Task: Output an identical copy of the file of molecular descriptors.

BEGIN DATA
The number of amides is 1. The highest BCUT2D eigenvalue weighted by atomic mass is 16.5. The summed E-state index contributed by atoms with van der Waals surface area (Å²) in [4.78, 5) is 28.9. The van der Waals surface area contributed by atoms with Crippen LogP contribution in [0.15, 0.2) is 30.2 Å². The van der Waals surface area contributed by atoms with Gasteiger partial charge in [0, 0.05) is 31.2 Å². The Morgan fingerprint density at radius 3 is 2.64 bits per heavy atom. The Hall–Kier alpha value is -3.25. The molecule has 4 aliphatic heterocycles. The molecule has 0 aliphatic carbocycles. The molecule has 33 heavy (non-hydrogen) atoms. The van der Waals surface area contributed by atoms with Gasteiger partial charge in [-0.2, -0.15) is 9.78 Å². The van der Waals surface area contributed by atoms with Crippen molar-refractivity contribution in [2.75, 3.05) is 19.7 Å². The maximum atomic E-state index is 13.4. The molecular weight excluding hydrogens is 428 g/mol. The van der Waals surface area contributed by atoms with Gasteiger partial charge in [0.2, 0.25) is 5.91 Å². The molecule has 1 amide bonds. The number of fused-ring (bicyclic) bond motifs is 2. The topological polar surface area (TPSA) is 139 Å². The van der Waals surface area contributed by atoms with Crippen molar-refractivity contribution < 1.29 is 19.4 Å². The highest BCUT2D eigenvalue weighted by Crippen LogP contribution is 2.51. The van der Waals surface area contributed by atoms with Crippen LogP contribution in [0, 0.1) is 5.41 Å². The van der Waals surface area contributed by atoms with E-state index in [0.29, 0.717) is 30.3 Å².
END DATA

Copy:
The number of amides is 1. The highest BCUT2D eigenvalue weighted by atomic mass is 16.5. The summed E-state index contributed by atoms with van der Waals surface area (Å²) in [4.78, 5) is 28.9. The van der Waals surface area contributed by atoms with Crippen LogP contribution in [0.15, 0.2) is 30.2 Å². The van der Waals surface area contributed by atoms with Gasteiger partial charge in [0, 0.05) is 31.2 Å². The Morgan fingerprint density at radius 3 is 2.64 bits per heavy atom. The Hall–Kier alpha value is -3.25. The molecule has 4 aliphatic heterocycles. The molecule has 0 aliphatic carbocycles. The molecule has 33 heavy (non-hydrogen) atoms. The van der Waals surface area contributed by atoms with Gasteiger partial charge in [-0.2, -0.15) is 9.78 Å². The van der Waals surface area contributed by atoms with Crippen molar-refractivity contribution in [2.75, 3.05) is 19.7 Å². The maximum atomic E-state index is 13.4. The molecular weight excluding hydrogens is 428 g/mol. The van der Waals surface area contributed by atoms with Gasteiger partial charge in [0.2, 0.25) is 5.91 Å². The molecule has 1 amide bonds. The number of fused-ring (bicyclic) bond motifs is 2. The topological polar surface area (TPSA) is 139 Å². The van der Waals surface area contributed by atoms with Crippen molar-refractivity contribution < 1.29 is 19.4 Å². The highest BCUT2D eigenvalue weighted by Crippen LogP contribution is 2.51. The van der Waals surface area contributed by atoms with Crippen LogP contribution in [0, 0.1) is 5.41 Å². The van der Waals surface area contributed by atoms with E-state index in [0.29, 0.717) is 30.3 Å².